I highly encourage every (adult) here to go see the film. It was one of those movies that was so good, the audience was silent during the credits. No clapping, no nothing. Just quiet, single file exit with whispers.
 
A few things. I remember looking at an encyclopedia entry on Little Boy and it claimed that the construction was of a small uranium projectile hitting a larger uranium target through a tube. Of course that was mostly speculation as the design hadn't been actually disclosed publicly until maybe the 1990s. The real design was of a large, hollowed projectile that slammed into a smaller target.

Little_Boy_Internal_Components.png

A former coworker previously worked at the Exploratorium in San Francisco, including at the end of Frank Oppenheimer's tenure as director, which ended when Frank died of lung cancer. My coworker said that he was the only person allowed to smoke there, and also the only one allowed to bring his dog to work.
 
My girlfriend and I saw it in IMAX yesterday. I thought it was a phenomenal movie. 3 hours flew by, there wasn't a single time I found myself wondering what time it was.

I highly encourage every (adult) here to go see the film. It was one of those movies that was so good, the audience was silent during the credits. No clapping, no nothing. Just quiet, single file exit with whispers.
And some of the explosion scenes of the Trinity test were from the actual color films used in the test.
 
One major secret of the Manhattan Project is that in the summer of 1945, we only had two bombs ready to drop. Since Japan didn't know that, dropping those two a few days apart convinced them we are about to nuke their whole country. The end-game of WWII also depended on USSR fearing the US may hit them with nukes if they don't cooperate.

It would have taken months to produce enough highly enriched uranium or plutonium to build another bomb.

I thought there was another bomb on the way and it would have been dropped in October of 1945?
 
A few things. I remember looking at an encyclopedia entry on Little Boy and it claimed that the construction was of a small uranium projectile hitting a larger uranium target through a tube. Of course that was mostly speculation as the design hadn't been actually disclosed publicly until maybe the 1990s. The real design was of a large, hollowed projectile that slammed into a smaller target.

Little_Boy_Internal_Components.png

A former coworker previously worked at the Exploratorium in San Francisco, including at the end of Frank Oppenheimer's tenure as director, which ended when Frank died of lung cancer. My coworker said that he was the only person allowed to smoke there, and also the only one allowed to bring his dog to work.
Yes, thanks I saw the error just before you and Jeffry made the comment, but he never went by Julius, only Robert.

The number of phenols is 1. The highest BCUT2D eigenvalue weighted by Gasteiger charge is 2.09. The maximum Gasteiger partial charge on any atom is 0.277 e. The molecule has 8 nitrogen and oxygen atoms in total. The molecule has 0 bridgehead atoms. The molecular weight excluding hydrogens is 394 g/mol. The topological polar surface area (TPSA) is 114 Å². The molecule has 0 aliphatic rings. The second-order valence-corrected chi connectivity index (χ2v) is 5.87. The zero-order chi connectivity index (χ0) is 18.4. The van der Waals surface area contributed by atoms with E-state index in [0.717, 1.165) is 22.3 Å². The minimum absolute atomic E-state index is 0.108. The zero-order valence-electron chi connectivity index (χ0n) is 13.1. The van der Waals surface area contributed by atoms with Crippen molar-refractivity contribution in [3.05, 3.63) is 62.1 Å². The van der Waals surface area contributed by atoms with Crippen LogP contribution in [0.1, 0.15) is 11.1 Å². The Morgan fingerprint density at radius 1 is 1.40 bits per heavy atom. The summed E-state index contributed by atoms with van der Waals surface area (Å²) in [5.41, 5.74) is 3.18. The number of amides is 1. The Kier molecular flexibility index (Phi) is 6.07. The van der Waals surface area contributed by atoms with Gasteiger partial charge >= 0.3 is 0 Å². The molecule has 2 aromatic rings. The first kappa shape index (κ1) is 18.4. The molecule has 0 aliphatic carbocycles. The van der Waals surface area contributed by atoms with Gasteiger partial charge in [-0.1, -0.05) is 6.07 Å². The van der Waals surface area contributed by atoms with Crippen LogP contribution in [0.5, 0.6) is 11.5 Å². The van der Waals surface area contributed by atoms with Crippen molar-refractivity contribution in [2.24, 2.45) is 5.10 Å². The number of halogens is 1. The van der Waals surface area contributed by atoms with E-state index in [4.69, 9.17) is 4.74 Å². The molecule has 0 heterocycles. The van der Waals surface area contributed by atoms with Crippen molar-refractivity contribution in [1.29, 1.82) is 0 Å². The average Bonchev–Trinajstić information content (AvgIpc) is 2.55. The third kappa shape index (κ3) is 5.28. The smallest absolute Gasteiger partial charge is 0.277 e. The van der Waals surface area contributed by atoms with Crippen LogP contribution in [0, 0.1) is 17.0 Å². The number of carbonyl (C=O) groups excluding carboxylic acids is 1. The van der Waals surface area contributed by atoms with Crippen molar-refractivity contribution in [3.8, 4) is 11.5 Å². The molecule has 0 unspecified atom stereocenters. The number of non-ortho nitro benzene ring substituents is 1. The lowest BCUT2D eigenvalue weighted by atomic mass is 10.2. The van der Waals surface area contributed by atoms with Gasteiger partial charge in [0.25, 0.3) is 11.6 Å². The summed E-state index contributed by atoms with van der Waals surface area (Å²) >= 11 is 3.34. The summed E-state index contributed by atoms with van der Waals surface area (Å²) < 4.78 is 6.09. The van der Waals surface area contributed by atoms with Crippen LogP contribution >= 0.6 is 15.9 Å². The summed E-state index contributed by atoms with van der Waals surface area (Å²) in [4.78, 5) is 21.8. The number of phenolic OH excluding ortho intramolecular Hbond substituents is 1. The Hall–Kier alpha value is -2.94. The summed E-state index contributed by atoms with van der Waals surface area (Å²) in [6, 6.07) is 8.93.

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I thought there was another bomb on the way and it would have been dropped in October of 1945?
Google "Demon core". The next bomb would have been ready for delivery August 17th or 18th. It was scrubbed when the Japanese indicated a willingness to surrender.
Reminds me of a rather insensitive T-shirt some folks wore. On the front was the question "Why did America drop two atom bombs on Japan?" On the back was a mushroom cloud and the answer "Because we didn't have three."
 
Google "Demon core". The next bomb would have been ready for delivery August 17th or 18th. It was scrubbed when the Japanese indicated a willingness to surrender.
Reminds me of a rather insensitive T-shirt some folks wore. On the front was the question "Why did America drop two atom bombs on Japan?" On the back was a mushroom cloud and the answer "Because we didn't have three."

If Japan did not Surrender, we would have kept dropping Atomic Bombs until the planned Invasion of the Japanese Mainland in October of 1946. I think we lost between 5000 and 10,000 U.S. Troops during the Invasion of Okinawa.

Estimates of U.S. Troop losses in a full scale Invasion of Japan would have been about 500,000 to 1 Million.
 
Here's some interesting discussion on the set locations in Oppenheimer that were in and around Berkeley.


I easily recognized Edwards Stadium, but that substituted for the football stadium at the University of Chicago. Not sure how they got this done as the seating on that side is modern anodized aluminum in a gold color in the center, but it could just be the time of the day and the angle. It certainly doesn't look like it from some stills. But the Edwards Stadium sign is outside the shot.

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Edwards_Stadium_v1_mp4_00_00_08_07_Still001.jpg


Edwards_Stadium_v1_mp4_00_00_37_11_Still002.jpg


Before the movie came out, this Sports Illustrated reporter thought that maybe it featured as Oppenheimer on the UC Berkeley campus.